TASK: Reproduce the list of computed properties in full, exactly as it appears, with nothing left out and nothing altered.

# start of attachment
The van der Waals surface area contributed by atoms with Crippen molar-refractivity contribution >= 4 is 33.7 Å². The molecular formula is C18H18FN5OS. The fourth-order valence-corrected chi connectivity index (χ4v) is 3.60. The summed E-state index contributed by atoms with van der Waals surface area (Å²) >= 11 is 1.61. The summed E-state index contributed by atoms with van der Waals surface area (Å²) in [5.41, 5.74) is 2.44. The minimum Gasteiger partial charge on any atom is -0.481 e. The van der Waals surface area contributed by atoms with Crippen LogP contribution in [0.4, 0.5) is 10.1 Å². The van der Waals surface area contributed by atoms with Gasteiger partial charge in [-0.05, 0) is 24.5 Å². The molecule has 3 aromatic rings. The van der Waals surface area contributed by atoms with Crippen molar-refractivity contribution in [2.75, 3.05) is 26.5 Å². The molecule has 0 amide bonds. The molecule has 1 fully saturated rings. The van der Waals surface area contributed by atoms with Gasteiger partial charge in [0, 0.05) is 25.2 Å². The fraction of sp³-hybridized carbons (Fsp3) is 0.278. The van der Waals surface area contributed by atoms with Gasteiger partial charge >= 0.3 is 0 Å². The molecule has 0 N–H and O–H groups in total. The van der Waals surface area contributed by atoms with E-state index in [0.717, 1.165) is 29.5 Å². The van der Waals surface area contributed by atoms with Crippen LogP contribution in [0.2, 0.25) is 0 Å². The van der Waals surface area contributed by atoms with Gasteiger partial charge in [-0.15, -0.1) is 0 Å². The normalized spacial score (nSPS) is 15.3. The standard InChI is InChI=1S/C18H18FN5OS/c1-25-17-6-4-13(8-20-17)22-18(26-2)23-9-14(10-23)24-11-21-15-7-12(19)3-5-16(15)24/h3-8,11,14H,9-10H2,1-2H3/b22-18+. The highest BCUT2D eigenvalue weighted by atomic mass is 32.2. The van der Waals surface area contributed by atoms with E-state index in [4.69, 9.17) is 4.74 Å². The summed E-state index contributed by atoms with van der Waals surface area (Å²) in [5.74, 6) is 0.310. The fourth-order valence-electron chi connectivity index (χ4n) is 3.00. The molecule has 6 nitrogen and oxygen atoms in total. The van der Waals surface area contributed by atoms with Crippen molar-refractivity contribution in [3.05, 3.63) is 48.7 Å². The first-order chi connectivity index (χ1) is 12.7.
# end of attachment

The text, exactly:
The van der Waals surface area contributed by atoms with Crippen molar-refractivity contribution >= 4 is 33.7 Å². The molecular formula is C18H18FN5OS. The fourth-order valence-corrected chi connectivity index (χ4v) is 3.60. The summed E-state index contributed by atoms with van der Waals surface area (Å²) >= 11 is 1.61. The summed E-state index contributed by atoms with van der Waals surface area (Å²) in [5.41, 5.74) is 2.44. The minimum Gasteiger partial charge on any atom is -0.481 e. The van der Waals surface area contributed by atoms with Crippen LogP contribution in [0.4, 0.5) is 10.1 Å². The van der Waals surface area contributed by atoms with Gasteiger partial charge in [-0.05, 0) is 24.5 Å². The molecule has 3 aromatic rings. The van der Waals surface area contributed by atoms with Crippen molar-refractivity contribution in [2.75, 3.05) is 26.5 Å². The molecule has 0 amide bonds. The molecule has 1 fully saturated rings. The van der Waals surface area contributed by atoms with Gasteiger partial charge in [0, 0.05) is 25.2 Å². The fraction of sp³-hybridized carbons (Fsp3) is 0.278. The van der Waals surface area contributed by atoms with Gasteiger partial charge >= 0.3 is 0 Å². The molecule has 0 N–H and O–H groups in total. The van der Waals surface area contributed by atoms with E-state index in [0.717, 1.165) is 29.5 Å². The van der Waals surface area contributed by atoms with Crippen LogP contribution in [0.2, 0.25) is 0 Å². The van der Waals surface area contributed by atoms with Gasteiger partial charge in [-0.15, -0.1) is 0 Å². The normalized spacial score (nSPS) is 15.3. The standard InChI is InChI=1S/C18H18FN5OS/c1-25-17-6-4-13(8-20-17)22-18(26-2)23-9-14(10-23)24-11-21-15-7-12(19)3-5-16(15)24/h3-8,11,14H,9-10H2,1-2H3/b22-18+. The highest BCUT2D eigenvalue weighted by atomic mass is 32.2. The van der Waals surface area contributed by atoms with E-state index in [4.69, 9.17) is 4.74 Å². The summed E-state index contributed by atoms with van der Waals surface area (Å²) in [5.74, 6) is 0.310. The fourth-order valence-electron chi connectivity index (χ4n) is 3.00. The molecule has 6 nitrogen and oxygen atoms in total. The van der Waals surface area contributed by atoms with Crippen molar-refractivity contribution in [3.05, 3.63) is 48.7 Å². The first-order chi connectivity index (χ1) is 12.7.